Since 2004 a growing collection of Bristol primary schools have benefited from an introduction to Mozambican culture via traditional music and storytelling from Celso Paco.
This October, Celso was back again in a hectic schedule with a sackful of traditional instruments including mbira’s (thumbpianos), timbila (traditional xylophone), modified bows and arrows and a variety of gourds, sticks and pipes.
Following traditional greetings, children settled down to tales of talking antelope, trees decorated with umbrellas (stolen by monkeys) and even ‘death’ shrunk to the size of an ant and thrown into the sea! Stories were interwoven with melodies, rhythms and sound effects such that it was easy to imagine yourself clustered around a fire at night surrounded by darkness and the sounds of the African bush – who needs an xbox anyway?
Celso has now visited some of the schools several times allowing him to develop a valued relation ship with both staff and students. Celso has described how the children always give him a very warm welcome, “especially those who are familiar with my regular visit” while teachers explained how Celso has always achieved “fantastic engagement from the children” with an “inspiring use of story and music together”.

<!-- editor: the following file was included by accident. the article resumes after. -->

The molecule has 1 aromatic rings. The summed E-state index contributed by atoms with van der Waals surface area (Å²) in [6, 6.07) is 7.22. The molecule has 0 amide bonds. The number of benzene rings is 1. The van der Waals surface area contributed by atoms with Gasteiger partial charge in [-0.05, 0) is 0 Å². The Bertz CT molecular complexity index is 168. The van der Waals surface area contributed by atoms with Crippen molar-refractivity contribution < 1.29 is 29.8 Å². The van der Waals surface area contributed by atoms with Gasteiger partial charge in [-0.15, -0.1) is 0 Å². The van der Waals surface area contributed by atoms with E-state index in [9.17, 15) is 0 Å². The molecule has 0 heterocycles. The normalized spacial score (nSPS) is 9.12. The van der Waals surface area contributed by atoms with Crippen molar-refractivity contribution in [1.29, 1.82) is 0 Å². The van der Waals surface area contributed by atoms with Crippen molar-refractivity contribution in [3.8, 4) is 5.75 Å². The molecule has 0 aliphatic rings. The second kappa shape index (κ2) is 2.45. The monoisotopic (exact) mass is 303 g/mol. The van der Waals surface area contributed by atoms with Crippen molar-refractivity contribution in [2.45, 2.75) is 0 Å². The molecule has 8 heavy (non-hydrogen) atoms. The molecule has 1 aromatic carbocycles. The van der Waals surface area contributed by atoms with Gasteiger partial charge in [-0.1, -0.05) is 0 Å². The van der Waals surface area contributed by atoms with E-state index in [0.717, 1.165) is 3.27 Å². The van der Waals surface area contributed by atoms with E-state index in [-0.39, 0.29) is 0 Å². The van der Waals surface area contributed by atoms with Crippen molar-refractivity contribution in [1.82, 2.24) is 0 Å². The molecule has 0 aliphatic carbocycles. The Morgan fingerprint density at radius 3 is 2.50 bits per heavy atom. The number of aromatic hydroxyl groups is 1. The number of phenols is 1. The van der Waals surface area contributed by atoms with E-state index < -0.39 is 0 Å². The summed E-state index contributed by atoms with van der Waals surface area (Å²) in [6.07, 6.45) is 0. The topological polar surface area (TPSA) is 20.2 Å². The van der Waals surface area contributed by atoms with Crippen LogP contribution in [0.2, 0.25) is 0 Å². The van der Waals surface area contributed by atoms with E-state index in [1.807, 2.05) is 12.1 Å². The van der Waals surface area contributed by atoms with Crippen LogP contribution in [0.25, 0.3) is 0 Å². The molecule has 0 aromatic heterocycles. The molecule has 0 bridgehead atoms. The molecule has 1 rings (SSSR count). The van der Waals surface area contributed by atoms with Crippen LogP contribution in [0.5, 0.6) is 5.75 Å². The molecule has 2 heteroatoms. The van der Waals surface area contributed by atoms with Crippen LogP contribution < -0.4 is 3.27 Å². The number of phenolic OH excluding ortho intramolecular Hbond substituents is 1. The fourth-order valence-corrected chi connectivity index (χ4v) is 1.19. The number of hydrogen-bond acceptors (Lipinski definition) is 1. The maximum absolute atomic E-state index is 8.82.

Celso, originally from Mozambique but now living in Sweden, splits his time between studying the origins and relationships between folk music and dance in the Portuguese-speaking world, writing, recording and performing music, story-telling and running workshops in folk music, story-telling and dance for both children and adults in Africa, Europe, the US and Australia. While in the UK Celso went on to perform at the Canterbury Folk Festival (with the Afrobubbles) and the Duke of Cumberland in Whitstable.
We hope that Celso will be back in Bristol again next autumn. Any schools that are interested in arranging a visit should contact Bristol Beira Link. In the meantime, more news about Celso and samples of his music can be found here.